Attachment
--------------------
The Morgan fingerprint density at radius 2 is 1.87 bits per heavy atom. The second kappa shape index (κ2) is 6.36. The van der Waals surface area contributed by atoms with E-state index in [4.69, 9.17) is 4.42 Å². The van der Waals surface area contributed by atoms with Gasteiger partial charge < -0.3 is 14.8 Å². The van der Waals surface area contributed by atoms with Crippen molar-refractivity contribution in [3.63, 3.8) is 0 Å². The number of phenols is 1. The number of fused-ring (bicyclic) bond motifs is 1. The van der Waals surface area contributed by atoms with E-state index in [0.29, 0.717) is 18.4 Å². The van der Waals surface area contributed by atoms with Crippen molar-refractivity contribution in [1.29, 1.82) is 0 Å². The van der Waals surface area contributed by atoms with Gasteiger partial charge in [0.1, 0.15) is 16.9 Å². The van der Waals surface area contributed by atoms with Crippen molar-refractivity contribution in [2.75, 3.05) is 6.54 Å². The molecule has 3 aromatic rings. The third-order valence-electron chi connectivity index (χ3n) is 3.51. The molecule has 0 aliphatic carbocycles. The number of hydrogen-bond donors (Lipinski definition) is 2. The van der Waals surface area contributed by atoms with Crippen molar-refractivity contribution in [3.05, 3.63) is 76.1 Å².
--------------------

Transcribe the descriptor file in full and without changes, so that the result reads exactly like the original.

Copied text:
The Morgan fingerprint density at radius 2 is 1.87 bits per heavy atom. The second kappa shape index (κ2) is 6.36. The van der Waals surface area contributed by atoms with E-state index in [4.69, 9.17) is 4.42 Å². The van der Waals surface area contributed by atoms with Gasteiger partial charge < -0.3 is 14.8 Å². The van der Waals surface area contributed by atoms with Crippen molar-refractivity contribution in [3.63, 3.8) is 0 Å². The number of phenols is 1. The number of fused-ring (bicyclic) bond motifs is 1. The van der Waals surface area contributed by atoms with E-state index in [0.29, 0.717) is 18.4 Å². The van der Waals surface area contributed by atoms with Crippen molar-refractivity contribution in [1.29, 1.82) is 0 Å². The van der Waals surface area contributed by atoms with Gasteiger partial charge in [0.1, 0.15) is 16.9 Å². The van der Waals surface area contributed by atoms with Crippen molar-refractivity contribution in [2.75, 3.05) is 6.54 Å². The molecule has 3 aromatic rings. The third-order valence-electron chi connectivity index (χ3n) is 3.51. The molecule has 0 aliphatic carbocycles. The number of hydrogen-bond donors (Lipinski definition) is 2. The van der Waals surface area contributed by atoms with Crippen molar-refractivity contribution in [3.05, 3.63) is 76.1 Å².